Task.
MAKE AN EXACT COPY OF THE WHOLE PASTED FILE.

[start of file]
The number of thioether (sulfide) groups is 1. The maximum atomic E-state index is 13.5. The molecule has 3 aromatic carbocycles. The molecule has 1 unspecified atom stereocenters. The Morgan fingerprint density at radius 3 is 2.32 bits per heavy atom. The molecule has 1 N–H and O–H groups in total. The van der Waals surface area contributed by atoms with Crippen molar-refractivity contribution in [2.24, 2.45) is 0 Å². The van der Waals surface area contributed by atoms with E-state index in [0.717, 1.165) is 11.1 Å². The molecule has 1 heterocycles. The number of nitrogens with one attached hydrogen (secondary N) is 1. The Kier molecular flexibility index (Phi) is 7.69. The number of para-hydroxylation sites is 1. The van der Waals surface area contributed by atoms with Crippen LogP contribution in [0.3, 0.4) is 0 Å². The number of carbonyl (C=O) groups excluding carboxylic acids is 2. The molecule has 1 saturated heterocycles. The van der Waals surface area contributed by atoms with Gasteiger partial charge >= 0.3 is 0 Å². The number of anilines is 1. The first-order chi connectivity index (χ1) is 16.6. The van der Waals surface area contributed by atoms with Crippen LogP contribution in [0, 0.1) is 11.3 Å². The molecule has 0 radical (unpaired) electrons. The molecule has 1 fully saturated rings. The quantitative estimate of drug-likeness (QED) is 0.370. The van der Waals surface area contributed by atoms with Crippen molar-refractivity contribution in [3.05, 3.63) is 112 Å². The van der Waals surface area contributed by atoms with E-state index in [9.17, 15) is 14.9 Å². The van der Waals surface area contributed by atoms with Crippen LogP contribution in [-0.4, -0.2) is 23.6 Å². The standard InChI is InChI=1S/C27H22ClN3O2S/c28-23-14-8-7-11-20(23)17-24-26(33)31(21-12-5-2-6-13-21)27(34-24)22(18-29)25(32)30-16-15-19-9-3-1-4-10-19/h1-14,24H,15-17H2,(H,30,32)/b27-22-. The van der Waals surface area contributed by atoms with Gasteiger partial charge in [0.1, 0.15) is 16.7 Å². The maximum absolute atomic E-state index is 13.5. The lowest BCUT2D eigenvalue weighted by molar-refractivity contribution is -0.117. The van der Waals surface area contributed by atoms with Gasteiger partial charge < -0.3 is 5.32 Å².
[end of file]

The number of thioether (sulfide) groups is 1. The maximum atomic E-state index is 13.5. The molecule has 3 aromatic carbocycles. The molecule has 1 unspecified atom stereocenters. The Morgan fingerprint density at radius 3 is 2.32 bits per heavy atom. The molecule has 1 N–H and O–H groups in total. The van der Waals surface area contributed by atoms with Crippen molar-refractivity contribution in [2.24, 2.45) is 0 Å². The van der Waals surface area contributed by atoms with E-state index in [0.717, 1.165) is 11.1 Å². The molecule has 1 heterocycles. The number of nitrogens with one attached hydrogen (secondary N) is 1. The Kier molecular flexibility index (Phi) is 7.69. The number of para-hydroxylation sites is 1. The van der Waals surface area contributed by atoms with Crippen LogP contribution in [0.3, 0.4) is 0 Å². The number of carbonyl (C=O) groups excluding carboxylic acids is 2. The molecule has 1 saturated heterocycles. The van der Waals surface area contributed by atoms with Gasteiger partial charge >= 0.3 is 0 Å². The number of anilines is 1. The first-order chi connectivity index (χ1) is 16.6. The van der Waals surface area contributed by atoms with Crippen LogP contribution in [0, 0.1) is 11.3 Å². The molecule has 0 radical (unpaired) electrons. The molecule has 1 fully saturated rings. The quantitative estimate of drug-likeness (QED) is 0.370. The van der Waals surface area contributed by atoms with Crippen molar-refractivity contribution in [3.05, 3.63) is 112 Å². The van der Waals surface area contributed by atoms with E-state index in [9.17, 15) is 14.9 Å². The van der Waals surface area contributed by atoms with Crippen LogP contribution in [-0.4, -0.2) is 23.6 Å². The standard InChI is InChI=1S/C27H22ClN3O2S/c28-23-14-8-7-11-20(23)17-24-26(33)31(21-12-5-2-6-13-21)27(34-24)22(18-29)25(32)30-16-15-19-9-3-1-4-10-19/h1-14,24H,15-17H2,(H,30,32)/b27-22-. The van der Waals surface area contributed by atoms with Gasteiger partial charge in [0.1, 0.15) is 16.7 Å². The maximum absolute atomic E-state index is 13.5. The lowest BCUT2D eigenvalue weighted by molar-refractivity contribution is -0.117. The van der Waals surface area contributed by atoms with Gasteiger partial charge < -0.3 is 5.32 Å².